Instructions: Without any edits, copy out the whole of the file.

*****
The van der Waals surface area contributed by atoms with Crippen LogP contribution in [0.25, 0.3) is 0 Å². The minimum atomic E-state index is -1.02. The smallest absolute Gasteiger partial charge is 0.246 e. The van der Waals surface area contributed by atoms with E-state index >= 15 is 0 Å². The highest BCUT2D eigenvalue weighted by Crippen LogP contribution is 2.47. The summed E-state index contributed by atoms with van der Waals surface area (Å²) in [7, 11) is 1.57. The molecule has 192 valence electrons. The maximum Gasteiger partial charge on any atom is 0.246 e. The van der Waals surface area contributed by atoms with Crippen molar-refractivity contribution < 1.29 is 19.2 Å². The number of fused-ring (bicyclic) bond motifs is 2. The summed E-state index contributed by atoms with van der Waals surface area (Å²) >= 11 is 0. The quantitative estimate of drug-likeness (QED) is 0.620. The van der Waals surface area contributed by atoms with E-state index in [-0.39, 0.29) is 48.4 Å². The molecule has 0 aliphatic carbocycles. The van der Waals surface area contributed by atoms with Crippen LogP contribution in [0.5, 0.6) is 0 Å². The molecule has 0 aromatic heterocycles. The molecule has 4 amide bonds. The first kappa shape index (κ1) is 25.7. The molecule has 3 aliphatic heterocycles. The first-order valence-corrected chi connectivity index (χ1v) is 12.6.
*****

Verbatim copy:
The van der Waals surface area contributed by atoms with Crippen LogP contribution in [0.25, 0.3) is 0 Å². The minimum atomic E-state index is -1.02. The smallest absolute Gasteiger partial charge is 0.246 e. The van der Waals surface area contributed by atoms with E-state index >= 15 is 0 Å². The highest BCUT2D eigenvalue weighted by Crippen LogP contribution is 2.47. The summed E-state index contributed by atoms with van der Waals surface area (Å²) in [7, 11) is 1.57. The molecule has 192 valence electrons. The maximum Gasteiger partial charge on any atom is 0.246 e. The van der Waals surface area contributed by atoms with Crippen molar-refractivity contribution < 1.29 is 19.2 Å². The number of fused-ring (bicyclic) bond motifs is 2. The summed E-state index contributed by atoms with van der Waals surface area (Å²) >= 11 is 0. The quantitative estimate of drug-likeness (QED) is 0.620. The van der Waals surface area contributed by atoms with E-state index in [-0.39, 0.29) is 48.4 Å². The molecule has 0 aliphatic carbocycles. The van der Waals surface area contributed by atoms with Crippen LogP contribution in [0.5, 0.6) is 0 Å². The molecule has 0 aromatic heterocycles. The molecule has 4 amide bonds. The first kappa shape index (κ1) is 25.7. The molecule has 3 aliphatic heterocycles. The first-order valence-corrected chi connectivity index (χ1v) is 12.6.